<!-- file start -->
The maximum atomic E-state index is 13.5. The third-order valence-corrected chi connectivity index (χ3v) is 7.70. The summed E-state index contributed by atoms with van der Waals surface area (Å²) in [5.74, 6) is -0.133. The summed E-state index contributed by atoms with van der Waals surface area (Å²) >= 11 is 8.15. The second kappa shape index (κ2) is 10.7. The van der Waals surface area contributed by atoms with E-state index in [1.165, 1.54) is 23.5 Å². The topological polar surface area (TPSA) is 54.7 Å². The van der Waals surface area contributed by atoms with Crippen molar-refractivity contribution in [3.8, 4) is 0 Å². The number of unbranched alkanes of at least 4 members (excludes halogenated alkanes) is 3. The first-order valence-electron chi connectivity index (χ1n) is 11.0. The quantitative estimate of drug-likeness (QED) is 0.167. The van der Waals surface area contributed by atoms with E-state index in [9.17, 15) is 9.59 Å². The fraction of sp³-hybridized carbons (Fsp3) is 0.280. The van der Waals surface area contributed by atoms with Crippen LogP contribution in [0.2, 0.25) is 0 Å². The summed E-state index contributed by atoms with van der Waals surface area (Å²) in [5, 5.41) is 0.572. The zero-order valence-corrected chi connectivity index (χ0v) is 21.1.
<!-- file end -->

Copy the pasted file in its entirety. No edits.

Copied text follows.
The maximum atomic E-state index is 13.5. The third-order valence-corrected chi connectivity index (χ3v) is 7.70. The summed E-state index contributed by atoms with van der Waals surface area (Å²) in [5.74, 6) is -0.133. The summed E-state index contributed by atoms with van der Waals surface area (Å²) >= 11 is 8.15. The second kappa shape index (κ2) is 10.7. The van der Waals surface area contributed by atoms with E-state index in [1.165, 1.54) is 23.5 Å². The topological polar surface area (TPSA) is 54.7 Å². The van der Waals surface area contributed by atoms with Crippen molar-refractivity contribution in [3.8, 4) is 0 Å². The number of unbranched alkanes of at least 4 members (excludes halogenated alkanes) is 3. The first-order valence-electron chi connectivity index (χ1n) is 11.0. The quantitative estimate of drug-likeness (QED) is 0.167. The van der Waals surface area contributed by atoms with E-state index in [9.17, 15) is 9.59 Å². The fraction of sp³-hybridized carbons (Fsp3) is 0.280. The van der Waals surface area contributed by atoms with Crippen LogP contribution in [0.2, 0.25) is 0 Å². The summed E-state index contributed by atoms with van der Waals surface area (Å²) in [5, 5.41) is 0.572. The zero-order valence-corrected chi connectivity index (χ0v) is 21.1.